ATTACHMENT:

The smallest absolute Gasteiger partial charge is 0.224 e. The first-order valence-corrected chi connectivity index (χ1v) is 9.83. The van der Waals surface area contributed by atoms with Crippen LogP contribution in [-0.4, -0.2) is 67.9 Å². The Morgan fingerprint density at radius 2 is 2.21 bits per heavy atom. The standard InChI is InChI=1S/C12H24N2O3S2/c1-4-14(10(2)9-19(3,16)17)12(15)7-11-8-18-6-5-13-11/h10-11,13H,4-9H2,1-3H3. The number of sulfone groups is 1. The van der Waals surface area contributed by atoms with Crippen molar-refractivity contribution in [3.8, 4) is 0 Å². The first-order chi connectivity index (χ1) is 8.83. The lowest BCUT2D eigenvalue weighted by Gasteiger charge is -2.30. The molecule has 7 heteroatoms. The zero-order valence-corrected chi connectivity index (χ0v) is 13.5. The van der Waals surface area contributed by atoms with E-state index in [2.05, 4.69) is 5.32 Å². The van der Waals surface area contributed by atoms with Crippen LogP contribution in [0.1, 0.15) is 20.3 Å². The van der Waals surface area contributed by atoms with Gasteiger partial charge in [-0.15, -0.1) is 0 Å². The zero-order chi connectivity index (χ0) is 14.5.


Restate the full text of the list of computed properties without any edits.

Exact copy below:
The smallest absolute Gasteiger partial charge is 0.224 e. The first-order valence-corrected chi connectivity index (χ1v) is 9.83. The van der Waals surface area contributed by atoms with Crippen LogP contribution in [-0.4, -0.2) is 67.9 Å². The Morgan fingerprint density at radius 2 is 2.21 bits per heavy atom. The standard InChI is InChI=1S/C12H24N2O3S2/c1-4-14(10(2)9-19(3,16)17)12(15)7-11-8-18-6-5-13-11/h10-11,13H,4-9H2,1-3H3. The number of sulfone groups is 1. The van der Waals surface area contributed by atoms with Crippen molar-refractivity contribution in [3.8, 4) is 0 Å². The first-order chi connectivity index (χ1) is 8.83. The lowest BCUT2D eigenvalue weighted by Gasteiger charge is -2.30. The molecule has 7 heteroatoms. The zero-order valence-corrected chi connectivity index (χ0v) is 13.5. The van der Waals surface area contributed by atoms with E-state index in [2.05, 4.69) is 5.32 Å². The van der Waals surface area contributed by atoms with Crippen LogP contribution in [0.1, 0.15) is 20.3 Å². The van der Waals surface area contributed by atoms with Gasteiger partial charge in [-0.15, -0.1) is 0 Å². The zero-order chi connectivity index (χ0) is 14.5.